With housing affordability topping the list of both national and local challenges, San Diego’s top industry leaders and real estate professionals gathered on March 13 for a sold-out presentation by the Urban Land Institute San Diego-Tijuana to discuss best practices from across the country which address the need for additional housing.
The program, as part of the organization’s monthly breakfast series, featured a keynote discussion on smarter land use policies and the ability to strengthen local housing markets, as presented by ULI’s Executive Vice President for Content and Executive Director of the Terwillinger Center for Housing, Stockton Williams. To understand how the housing crisis has taken shape, Williams said, we must evaluate the rippling effects of the recession, as they have driven today’s moderate-income housing crisis:
• Demand-side drivers: With the recession, 5-6 million homeowners became renters, putting enormous pressure on the existing rental markets. With this increase in demand for rental housing, there are more renters than ever expected and fewer rentals available.
• Supply-side drivers: 700,000-800,000 construction workers lost their jobs during the recession, creating a massive loss of work force and construction labor shortages since. Because of this, there are far fewer residential construction workers today per a study by John Burns.
So, how can we fix it?
• Generate a dedicated local revenue source to support housing development and rehabilitation.
• Have local jurisdictions examine their zoning codes and building regulations by stripping away roadblocks, streamlining efficiencies, and putting incentives into the review process.
• Encourage local communities to utilize all existing real estate assets to drive redevelopment that can include affordable housing.
• Expand the conversation on acceptable forms of shelter and consider alternate methods, like shipping containers and 3D printing.
• Have local communities take a deeper look at inclusionary zoning/development.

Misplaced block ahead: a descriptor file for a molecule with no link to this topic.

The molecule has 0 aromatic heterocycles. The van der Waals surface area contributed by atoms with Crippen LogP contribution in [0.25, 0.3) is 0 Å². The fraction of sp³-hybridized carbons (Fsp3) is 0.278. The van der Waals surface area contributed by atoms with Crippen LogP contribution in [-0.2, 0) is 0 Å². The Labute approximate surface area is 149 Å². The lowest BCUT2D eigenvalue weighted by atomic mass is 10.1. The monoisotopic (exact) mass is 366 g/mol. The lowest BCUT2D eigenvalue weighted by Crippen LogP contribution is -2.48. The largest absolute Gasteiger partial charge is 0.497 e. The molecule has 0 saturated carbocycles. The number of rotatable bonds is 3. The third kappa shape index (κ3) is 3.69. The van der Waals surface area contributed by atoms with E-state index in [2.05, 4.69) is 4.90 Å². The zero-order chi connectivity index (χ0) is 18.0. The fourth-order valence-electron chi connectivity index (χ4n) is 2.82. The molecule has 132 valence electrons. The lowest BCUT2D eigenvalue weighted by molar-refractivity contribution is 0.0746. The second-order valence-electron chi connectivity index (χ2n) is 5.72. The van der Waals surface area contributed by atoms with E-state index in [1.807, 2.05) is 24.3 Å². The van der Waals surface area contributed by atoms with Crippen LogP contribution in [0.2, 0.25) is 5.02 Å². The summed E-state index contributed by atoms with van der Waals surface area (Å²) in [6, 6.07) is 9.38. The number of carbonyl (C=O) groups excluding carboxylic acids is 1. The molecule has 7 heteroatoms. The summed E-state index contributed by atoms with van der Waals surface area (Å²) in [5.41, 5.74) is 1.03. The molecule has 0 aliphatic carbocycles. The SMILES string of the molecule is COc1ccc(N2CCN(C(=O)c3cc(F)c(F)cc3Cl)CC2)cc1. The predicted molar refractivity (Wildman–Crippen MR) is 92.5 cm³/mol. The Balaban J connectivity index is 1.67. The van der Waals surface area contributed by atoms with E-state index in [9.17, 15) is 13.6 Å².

• Need to ask more of our elected officials, both on national and local levels.
Following the keynote presentation, a panel of area real estate leaders took the stage for a detailed discussion on ways to meet San Diego’s housing demand. Moderated by Andrew Malick, Malick Infill Development, the local response session brought together Lara Gates, City of San Diego, Debbie Ruane, San Diego Housing Commission, Ian Gill, Silvergate Development, and Stockton Williams. The panel discussed various creative solutions designed to provide developers with the tools they need to meet the housing demand of the San Diego region’s growing workforce, such as pilot program AB-1637.
Key takeaways from the panel:
• In San Diego, “turnover in our rental apartments has trickled down to 17%. This creates a clog in the inventory as there is nowhere for them to go,” noted Debbie Ruane, of the team tasked with solving housing for San Diego’s middle-income. “We need to try everything in term of alternate shelters. One idea won’t solve everything. We have one of the best city councils right now, they are pushing for us on all levels of housing.”
• “Knowing that we have a state-wide crisis, we intentionally placed [AB-2372] at a state level, so that we can expedite it regionally.” Focused on increasing housing supply, Lara Gates authored portions of legislature AB-2372 that is aimed at bringing middle-income product to market.
• “The biggest issue in real estate and land use development is intensifying and mobilizing
opposition in the most opportunity-rich neighborhoods, both urban and suburban, to any type of new development,” relayed Andrew Malick.
• “The fact of the matter is we’re having to rely on state legislation. Really, the only way [housing affordability] can be resolved is through the state at this point.”
• “Any form of housing costs 30% more to build here [in San Diego] than anywhere else in the country and impacts values,” Gill also said.
• “We have some of the best city council members we’ve ever had who are laser focused on
housing, however we still have neighborhoods that have not embraced density, we still have NIMBYs,” relayed Ruane.
About the Urban Land Institute
The Urban Land Institute is a nonprofit education and research institute supported by its members. Its mission is to provide leadership in the responsible use of land and in creating and sustaining thriving communities worldwide. Established in 1936, the institute has more than 40,000 members worldwide and 700+in San Diego – Tijuana. The community represents all aspects of land use and development disciplines. For more information, visit ULI San Diego – Tijuana.
Summary prepared by Roni Hicks, March 19, 2018: www.ronihicks.com
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